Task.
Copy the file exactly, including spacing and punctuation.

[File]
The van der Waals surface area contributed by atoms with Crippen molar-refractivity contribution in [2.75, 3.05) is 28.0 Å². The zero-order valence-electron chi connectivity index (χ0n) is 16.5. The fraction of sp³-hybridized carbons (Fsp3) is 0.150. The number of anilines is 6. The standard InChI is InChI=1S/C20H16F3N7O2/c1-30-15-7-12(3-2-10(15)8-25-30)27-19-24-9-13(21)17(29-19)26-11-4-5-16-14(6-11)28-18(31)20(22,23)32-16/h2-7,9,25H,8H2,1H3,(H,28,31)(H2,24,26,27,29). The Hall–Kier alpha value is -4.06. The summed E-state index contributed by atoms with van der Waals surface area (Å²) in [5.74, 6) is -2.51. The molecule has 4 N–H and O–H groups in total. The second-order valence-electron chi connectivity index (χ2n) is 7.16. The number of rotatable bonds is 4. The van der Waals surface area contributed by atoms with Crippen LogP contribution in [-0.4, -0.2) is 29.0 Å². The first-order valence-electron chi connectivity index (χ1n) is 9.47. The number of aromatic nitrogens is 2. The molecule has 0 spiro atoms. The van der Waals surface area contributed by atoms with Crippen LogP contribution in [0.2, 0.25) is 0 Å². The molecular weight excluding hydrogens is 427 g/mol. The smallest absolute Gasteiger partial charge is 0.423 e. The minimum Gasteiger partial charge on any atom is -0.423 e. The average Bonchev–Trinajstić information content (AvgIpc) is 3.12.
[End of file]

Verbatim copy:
The van der Waals surface area contributed by atoms with Crippen molar-refractivity contribution in [2.75, 3.05) is 28.0 Å². The zero-order valence-electron chi connectivity index (χ0n) is 16.5. The fraction of sp³-hybridized carbons (Fsp3) is 0.150. The number of anilines is 6. The standard InChI is InChI=1S/C20H16F3N7O2/c1-30-15-7-12(3-2-10(15)8-25-30)27-19-24-9-13(21)17(29-19)26-11-4-5-16-14(6-11)28-18(31)20(22,23)32-16/h2-7,9,25H,8H2,1H3,(H,28,31)(H2,24,26,27,29). The Hall–Kier alpha value is -4.06. The summed E-state index contributed by atoms with van der Waals surface area (Å²) in [5.74, 6) is -2.51. The molecule has 4 N–H and O–H groups in total. The second-order valence-electron chi connectivity index (χ2n) is 7.16. The number of rotatable bonds is 4. The van der Waals surface area contributed by atoms with Crippen LogP contribution in [-0.4, -0.2) is 29.0 Å². The first-order valence-electron chi connectivity index (χ1n) is 9.47. The number of aromatic nitrogens is 2. The molecule has 0 spiro atoms. The van der Waals surface area contributed by atoms with Crippen LogP contribution in [0.2, 0.25) is 0 Å². The molecular weight excluding hydrogens is 427 g/mol. The smallest absolute Gasteiger partial charge is 0.423 e. The minimum Gasteiger partial charge on any atom is -0.423 e. The average Bonchev–Trinajstić information content (AvgIpc) is 3.12.